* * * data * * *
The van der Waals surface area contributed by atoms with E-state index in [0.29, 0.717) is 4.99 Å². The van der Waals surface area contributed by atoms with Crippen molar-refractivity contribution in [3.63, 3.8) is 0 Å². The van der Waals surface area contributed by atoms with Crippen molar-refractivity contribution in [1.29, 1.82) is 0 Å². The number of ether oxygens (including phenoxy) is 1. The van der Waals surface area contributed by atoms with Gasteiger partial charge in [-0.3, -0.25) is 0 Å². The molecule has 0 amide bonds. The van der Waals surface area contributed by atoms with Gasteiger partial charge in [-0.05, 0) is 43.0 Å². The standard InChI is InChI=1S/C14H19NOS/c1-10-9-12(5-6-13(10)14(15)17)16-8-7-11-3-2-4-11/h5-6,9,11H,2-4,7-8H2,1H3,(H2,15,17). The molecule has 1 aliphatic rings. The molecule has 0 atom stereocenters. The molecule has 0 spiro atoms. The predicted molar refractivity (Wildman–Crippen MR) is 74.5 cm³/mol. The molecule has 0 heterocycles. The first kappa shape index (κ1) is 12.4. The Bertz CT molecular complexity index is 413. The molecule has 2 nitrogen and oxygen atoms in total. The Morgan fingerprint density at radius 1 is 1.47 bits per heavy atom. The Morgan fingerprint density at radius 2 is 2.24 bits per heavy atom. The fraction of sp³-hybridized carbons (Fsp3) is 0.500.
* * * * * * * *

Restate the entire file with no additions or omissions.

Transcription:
The van der Waals surface area contributed by atoms with E-state index in [0.29, 0.717) is 4.99 Å². The van der Waals surface area contributed by atoms with Crippen molar-refractivity contribution in [3.63, 3.8) is 0 Å². The van der Waals surface area contributed by atoms with Crippen molar-refractivity contribution in [1.29, 1.82) is 0 Å². The number of ether oxygens (including phenoxy) is 1. The van der Waals surface area contributed by atoms with Gasteiger partial charge in [-0.3, -0.25) is 0 Å². The molecule has 0 amide bonds. The van der Waals surface area contributed by atoms with Gasteiger partial charge in [-0.05, 0) is 43.0 Å². The standard InChI is InChI=1S/C14H19NOS/c1-10-9-12(5-6-13(10)14(15)17)16-8-7-11-3-2-4-11/h5-6,9,11H,2-4,7-8H2,1H3,(H2,15,17). The molecule has 1 aliphatic rings. The molecule has 0 atom stereocenters. The molecule has 0 spiro atoms. The predicted molar refractivity (Wildman–Crippen MR) is 74.5 cm³/mol. The molecule has 0 heterocycles. The first kappa shape index (κ1) is 12.4. The Bertz CT molecular complexity index is 413. The molecule has 2 nitrogen and oxygen atoms in total. The Morgan fingerprint density at radius 1 is 1.47 bits per heavy atom. The Morgan fingerprint density at radius 2 is 2.24 bits per heavy atom. The fraction of sp³-hybridized carbons (Fsp3) is 0.500.